rRNA

9

0.18

tRNA

65

0.1

tmRNA

1

0.01

miscRNA

39

0.05

Protein-coding genes

4415

97.98

Genes with function prediction

3121

69.26

Genes assigned to COGs

4303

97.46

aThe total is based on either the size of the genome in base pairs or the total number of protein coding genes in the annotated genome.

Table 5.

Number of genes associated with the 25 general COG functional categories.

Code

Value

% age*

Description

J

225

4.73

Translation

A

15

0.31

RNA processing and modification

K

280

5.89

Transcription

L

313

6.58

Replication, recombination and repair

B

10

0.21

Chromatin structure and dynamics

D

84

1.77

Cell cycle control, mitosis and meiosis

Y

3

0.06

Nuclear structure

V

90

1.89

Defense mechanisms

T

189

3.97

Signal transduction mechanisms

M

317

6.66

Cell wall/membrane biogenesis

N

35

0.73

Cell motility

Z

11

0.23

Cytoskeleton

W

0

0

Extracellular structures

U

135

2.84

Intracellular trafficking and secretion

O

187

3.93

Posttranslational modification, protein turnover, chaperones

C

271

5.69

Energy production and conversion

G

309

6.49

Carbohydrate transport and metabolism

E

300

6.31

Amino acid transport and metabolism

F

105

2.21

Nucleotide transport and metabolism

H

200

4.2

Coenzyme transport and metabolism

I

112

2.35

Lipid transport and metabolism

P

336

7.06

Inorganic ion transport and metabolism

Q

66

1.39

Secondary metabolites biosynthesis, transport and catabolism

R

568

11.93

General function prediction only

S

486

10.21

Function unknown

-

112

2.35

Not in COGs

aThe total is based on the total number of protein coding genes in the annotated genome.

Insights into the genome sequence

We made some brief comparisons against Bacteroides intestinalis DSM 17393 (ABJL00000000) that is currently the closest available sequenced genome. This genome is composed of 8 contigs (ABJL02000001-ABJL02000008).

The draft genome sequence of Bacteroides neonati has a smaller size compared to the Bacteroides intestinalis (respectively, 5.03 Mb against 6.05 Mb). The G+C content is very close to Bacteroides intestinalis (respectively, 43.53% and 42.8%). Bacteroides neonati has slightly fewer genes (4,506 genes against 4,984 genes), and a higher ratio of genes per Mb (895.82 genes/Mb against 823.8 genes/Mb).

Table 6 presents the difference of gene number (in percentage) related to each COG category between Bacteroides neonati and Bacteroides intestinalis. The proportion of COG is highly similar between the two species. The maximum difference is related to the COG “Carbohydrate Metabolism and transportation” which does not exceed 2.28%.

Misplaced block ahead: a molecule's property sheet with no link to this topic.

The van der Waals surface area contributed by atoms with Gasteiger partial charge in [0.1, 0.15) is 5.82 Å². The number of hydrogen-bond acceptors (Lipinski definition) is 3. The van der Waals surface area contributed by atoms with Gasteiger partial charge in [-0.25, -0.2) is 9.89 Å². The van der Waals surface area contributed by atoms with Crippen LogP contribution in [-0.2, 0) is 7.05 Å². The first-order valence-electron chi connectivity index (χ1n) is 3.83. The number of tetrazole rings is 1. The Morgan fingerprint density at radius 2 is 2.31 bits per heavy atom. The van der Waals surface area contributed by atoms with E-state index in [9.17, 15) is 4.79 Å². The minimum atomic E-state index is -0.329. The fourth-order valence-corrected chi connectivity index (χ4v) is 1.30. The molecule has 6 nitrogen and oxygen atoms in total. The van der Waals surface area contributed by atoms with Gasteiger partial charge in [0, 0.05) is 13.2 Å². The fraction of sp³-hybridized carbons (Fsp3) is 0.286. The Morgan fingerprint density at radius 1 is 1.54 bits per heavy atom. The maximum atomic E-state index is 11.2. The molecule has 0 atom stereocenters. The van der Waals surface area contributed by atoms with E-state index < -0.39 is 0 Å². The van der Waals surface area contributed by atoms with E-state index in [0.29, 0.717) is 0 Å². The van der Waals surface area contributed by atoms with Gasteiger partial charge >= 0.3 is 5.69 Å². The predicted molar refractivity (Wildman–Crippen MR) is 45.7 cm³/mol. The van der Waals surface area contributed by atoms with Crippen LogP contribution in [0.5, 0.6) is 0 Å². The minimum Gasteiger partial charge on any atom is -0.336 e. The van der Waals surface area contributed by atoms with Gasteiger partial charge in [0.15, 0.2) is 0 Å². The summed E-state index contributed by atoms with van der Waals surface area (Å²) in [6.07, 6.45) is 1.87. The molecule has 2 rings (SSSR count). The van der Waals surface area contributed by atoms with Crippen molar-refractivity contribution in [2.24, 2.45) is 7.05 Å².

Table 6.

Percentage of genes associated with the 25 general COG functional categories for B. neonati and B. intestinalis DSM 20548.

Code

B. neonati %agea

B. intestinalis%agea

% Difference

COG description

J

4.73

4.26

0.47

Translation, ribosomal structure and biogenesis

A

0.31

0.24

0.07

RNA processing and modification

K

5.89

5.63

0.26

Transcription

L

6.58

6.21

0.37

Replication, recombination and repair

B

0.21

0.21

0

Chromatin structure and dynamics

D

1.77

1.49

0.28

Cell cycle control, cell division, chromosome partitioning

Y

0.06

0.02

0.04

Nuclear structure

V

1.89

2.46

−0.57

Defense mechanisms

T

3.97

4.68

−0.71

Signal transduction mechanisms

M

6.66

7.46

−0.8

Cell wall/membrane biogenesis

N

0.73

1.11

−0.38

Cell motility

Z

0.23

0.12

0.11

Cytoskeleton

W

0

0.02

−0.02

Extracellular structures

U

2.84

2.94

−0.1

Intracellular trafficking and secretion, and vesicular transport

O

3.93

3.45

0.48

Posttranslational modification. protein turnover, chaperones

C

5.69

4.58

1.11

Energy production and conversion

G

6.49

8.77

−2.28

Carbohydrate transport and metabolism

E

6.31

5.53

0.78

Amino acid transport and metabolism

F

2.21

1.97

0.24

Nucleotide transport and metabolism

H

4.2

4.09

0.11

Coenzyme transport and metabolism

I

2.35

2.2

0.15

Lipid transport and metabolism

P

7.06

6.21

0.85

Inorganic ion transport and metabolism

Q

1.39

1.37

0.02

Secondary metabolites biosynthesis, transport and catabolism

R

11.93

12.62

−0.69

General function prediction only

S

10.21

10

0.21

Function unknown

-

2.35

2.33

0.02

Not in COGs

aThe total is based on the total number of protein coding genes in the annotated genome.

Conclusion

On the basis of phenotypic, phylogenetic and genomic analysis, we formally propose the creation of Bacteroides neonati that contains the strain MS4T. This bacterium has been found in Marseille, France.

Description of Bacteroides neonati sp. nov.

Bacteroides neonati (neo.na’ti L. gen. masc. n. neonati, because this new species has been first isolated from a preterm neonate stool sample)is a Gram-negative bacillus; Obligate anaerobic; Non-spore-forming bacterium; Grows on axenic medium at 37°C in anaerobic atmosphere; Negative for indole; Non motile; The G+C content of the genome is 43.53%. The type strain is MS4T (= CSUR P 1500 = DSM 26805).

Authors’ Affiliations

(1)
Unité de Recherche sur les Maladies Infectieuses et Tropicales Emergentes (URMITE), Facultés de Médecine et de Pharmacie, Aix-Marseille Université